If there is no screening for ovarian cancer how is it ever diagnosed?
It can be difficult to make a diagnosis of ovarian cancer because the most common symptoms experienced by women are vague, and are usually not present until the tumor has already spread within the abdominal cavity. The four most common symptoms reported by women who were diagnosed with ovarian cancer are: 1) abdominal bloating or increased abdominal girth; 2) pelvic pain; 3) changes in bowel or bladder habits; 4) loss of appetite or quickly feeling full. Because these symptoms may also be present in patients with gastrointestinal disorders, a diagnosis of ovarian cancer may not be considered initially by patients or clinicians. To educate both health care professionals and the public about these symptoms and the importance of early referral to gynecologic oncologists for the treatment of ovarian cancer, education campaigns with the slogan “Ovarian Cancer: It whispers!” have been launched.
Ultimately, a diagnosis of ovarian cancer requires surgery to remove the ovary, or part of the ovary. This operation should be performed by a gynecologic oncologist or by an experienced pelvic surgeon in consultation with a gynecologic oncologist, since multiple studies have shown that outcomes are better among women treated by specialists in ovarian cancer.
If someone experiences the symptoms of ovarian cancer, what should she do?
If a woman has pelvic pain, persistent bloating, and increase in her abdominal girth, changes in her bowel or bladder habits, or early satiety, she should consult with her physician and ask whether these might be symptoms of an ovarian cancer. To evaluate her, the clinician would most likely perform a physical exam – including a pelvic exam – and may order blood tests (CA125) or imaging studies (CT or ultrasound). Based on the results of these procedures, a woman may be referred to a gynecologic oncologist for further work-up or treatment.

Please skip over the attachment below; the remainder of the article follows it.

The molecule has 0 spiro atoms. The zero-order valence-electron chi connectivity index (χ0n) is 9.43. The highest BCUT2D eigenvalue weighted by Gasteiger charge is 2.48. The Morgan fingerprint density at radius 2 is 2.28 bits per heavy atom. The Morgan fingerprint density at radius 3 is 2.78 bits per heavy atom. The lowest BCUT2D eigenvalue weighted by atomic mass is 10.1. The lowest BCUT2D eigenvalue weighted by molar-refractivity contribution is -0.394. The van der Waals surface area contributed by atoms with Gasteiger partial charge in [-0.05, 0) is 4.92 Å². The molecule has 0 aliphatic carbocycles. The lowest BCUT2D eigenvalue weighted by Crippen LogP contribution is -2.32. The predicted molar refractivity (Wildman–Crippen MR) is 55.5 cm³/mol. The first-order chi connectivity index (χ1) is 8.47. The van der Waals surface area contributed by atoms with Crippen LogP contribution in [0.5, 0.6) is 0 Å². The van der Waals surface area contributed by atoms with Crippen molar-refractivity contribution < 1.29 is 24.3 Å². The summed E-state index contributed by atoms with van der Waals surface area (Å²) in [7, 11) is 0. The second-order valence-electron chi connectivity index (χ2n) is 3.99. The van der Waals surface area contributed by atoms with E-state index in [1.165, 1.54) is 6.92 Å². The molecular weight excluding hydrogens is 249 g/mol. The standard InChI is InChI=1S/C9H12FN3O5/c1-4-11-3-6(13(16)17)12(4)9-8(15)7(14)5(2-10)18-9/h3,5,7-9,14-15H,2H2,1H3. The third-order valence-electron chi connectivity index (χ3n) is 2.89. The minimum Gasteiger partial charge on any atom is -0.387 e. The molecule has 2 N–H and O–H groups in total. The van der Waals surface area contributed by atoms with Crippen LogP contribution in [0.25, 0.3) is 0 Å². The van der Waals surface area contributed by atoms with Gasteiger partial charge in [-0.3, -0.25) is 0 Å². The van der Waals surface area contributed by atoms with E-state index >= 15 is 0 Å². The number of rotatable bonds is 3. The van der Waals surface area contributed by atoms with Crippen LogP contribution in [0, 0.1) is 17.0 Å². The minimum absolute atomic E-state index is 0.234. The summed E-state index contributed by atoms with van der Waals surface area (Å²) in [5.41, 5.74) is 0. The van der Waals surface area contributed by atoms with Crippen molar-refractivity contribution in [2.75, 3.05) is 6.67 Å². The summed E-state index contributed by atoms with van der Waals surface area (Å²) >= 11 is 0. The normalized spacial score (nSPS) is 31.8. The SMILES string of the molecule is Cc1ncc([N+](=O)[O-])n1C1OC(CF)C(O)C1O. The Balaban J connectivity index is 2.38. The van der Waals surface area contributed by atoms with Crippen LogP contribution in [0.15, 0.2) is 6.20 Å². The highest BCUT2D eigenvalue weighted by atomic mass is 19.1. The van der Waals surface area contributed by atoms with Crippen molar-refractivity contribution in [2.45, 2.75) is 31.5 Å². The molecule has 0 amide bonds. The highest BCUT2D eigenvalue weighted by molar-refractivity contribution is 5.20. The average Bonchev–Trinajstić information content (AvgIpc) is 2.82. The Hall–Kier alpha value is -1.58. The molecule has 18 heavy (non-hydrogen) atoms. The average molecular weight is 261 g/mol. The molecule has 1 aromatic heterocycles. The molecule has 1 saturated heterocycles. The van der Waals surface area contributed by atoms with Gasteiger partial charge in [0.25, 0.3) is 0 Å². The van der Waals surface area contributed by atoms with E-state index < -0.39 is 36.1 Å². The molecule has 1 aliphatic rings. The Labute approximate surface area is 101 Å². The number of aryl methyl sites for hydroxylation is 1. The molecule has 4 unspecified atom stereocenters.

What if her doctor tells her that everything is fine but she knows something isn’t “right”?
Documenting the frequency and quality of symptoms can help a physician to make a diagnosis. Discussing symptoms that may be concerning for ovarian cancer with a gynecologist or a primary care physician may also be helpful. In any case, it is always appropriate to seek a second opinion for any medical concern.
What can one of our readers do to help?
Getting the word out about the symptoms of ovarian cancer may help women get appropriate care and surgery faster. In addition, despite numerous studies by researchers all over the world, there is still no effective screening test for ovarian cancer. Helping to fund innovative research through organizations like HERA may change this. We know that the cure rate for women diagnosed with ovarian cancer while it is still confined to the ovaries exceeds 90%, but the overall survival rate is only 40% because we so rarely find this cancer early. Diagnosing this cancer before it has a chance to spread – in most cases before it has even caused symptoms – would be expected to radically alter the outcomes for the thousands of women diagnosed each year and is the most important priority for ovarian cancer research.
Sarah Adams, MD, is an Assistant Professor of Gynecologic Oncology at the University of New Mexico in Albuquerque.